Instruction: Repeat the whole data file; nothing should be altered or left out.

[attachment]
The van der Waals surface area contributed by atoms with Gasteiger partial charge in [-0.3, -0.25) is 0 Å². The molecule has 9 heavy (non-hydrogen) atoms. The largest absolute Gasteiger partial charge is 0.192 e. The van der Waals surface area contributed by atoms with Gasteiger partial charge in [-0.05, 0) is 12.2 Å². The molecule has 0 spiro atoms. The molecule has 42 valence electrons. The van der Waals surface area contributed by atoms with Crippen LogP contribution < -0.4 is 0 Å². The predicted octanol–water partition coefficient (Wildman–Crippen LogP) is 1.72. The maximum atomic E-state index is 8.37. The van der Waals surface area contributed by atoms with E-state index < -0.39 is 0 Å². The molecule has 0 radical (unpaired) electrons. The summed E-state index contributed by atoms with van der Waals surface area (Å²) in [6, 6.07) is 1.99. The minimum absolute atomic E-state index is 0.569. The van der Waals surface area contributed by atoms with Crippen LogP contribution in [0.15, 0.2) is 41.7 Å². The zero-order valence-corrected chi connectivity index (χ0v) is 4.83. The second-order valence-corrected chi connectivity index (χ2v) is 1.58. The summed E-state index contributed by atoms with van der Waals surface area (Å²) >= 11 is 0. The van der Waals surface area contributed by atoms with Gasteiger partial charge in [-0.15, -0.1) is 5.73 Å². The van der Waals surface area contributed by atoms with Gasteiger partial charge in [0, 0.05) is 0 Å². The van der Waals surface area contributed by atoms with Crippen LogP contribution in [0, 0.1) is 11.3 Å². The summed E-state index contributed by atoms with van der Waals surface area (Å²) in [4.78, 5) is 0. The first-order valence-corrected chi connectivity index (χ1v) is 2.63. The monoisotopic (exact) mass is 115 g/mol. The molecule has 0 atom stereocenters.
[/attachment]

The van der Waals surface area contributed by atoms with Gasteiger partial charge in [-0.3, -0.25) is 0 Å². The molecule has 9 heavy (non-hydrogen) atoms. The largest absolute Gasteiger partial charge is 0.192 e. The van der Waals surface area contributed by atoms with Gasteiger partial charge in [-0.05, 0) is 12.2 Å². The molecule has 0 spiro atoms. The molecule has 42 valence electrons. The van der Waals surface area contributed by atoms with Crippen LogP contribution < -0.4 is 0 Å². The predicted octanol–water partition coefficient (Wildman–Crippen LogP) is 1.72. The maximum atomic E-state index is 8.37. The van der Waals surface area contributed by atoms with E-state index < -0.39 is 0 Å². The molecule has 0 radical (unpaired) electrons. The summed E-state index contributed by atoms with van der Waals surface area (Å²) in [6, 6.07) is 1.99. The minimum absolute atomic E-state index is 0.569. The van der Waals surface area contributed by atoms with Crippen LogP contribution in [0.15, 0.2) is 41.7 Å². The zero-order valence-corrected chi connectivity index (χ0v) is 4.83. The second-order valence-corrected chi connectivity index (χ2v) is 1.58. The summed E-state index contributed by atoms with van der Waals surface area (Å²) >= 11 is 0. The van der Waals surface area contributed by atoms with Gasteiger partial charge in [-0.15, -0.1) is 5.73 Å². The van der Waals surface area contributed by atoms with Gasteiger partial charge in [0, 0.05) is 0 Å². The van der Waals surface area contributed by atoms with Crippen LogP contribution in [0, 0.1) is 11.3 Å². The summed E-state index contributed by atoms with van der Waals surface area (Å²) in [4.78, 5) is 0. The first-order valence-corrected chi connectivity index (χ1v) is 2.63. The monoisotopic (exact) mass is 115 g/mol. The molecule has 0 atom stereocenters.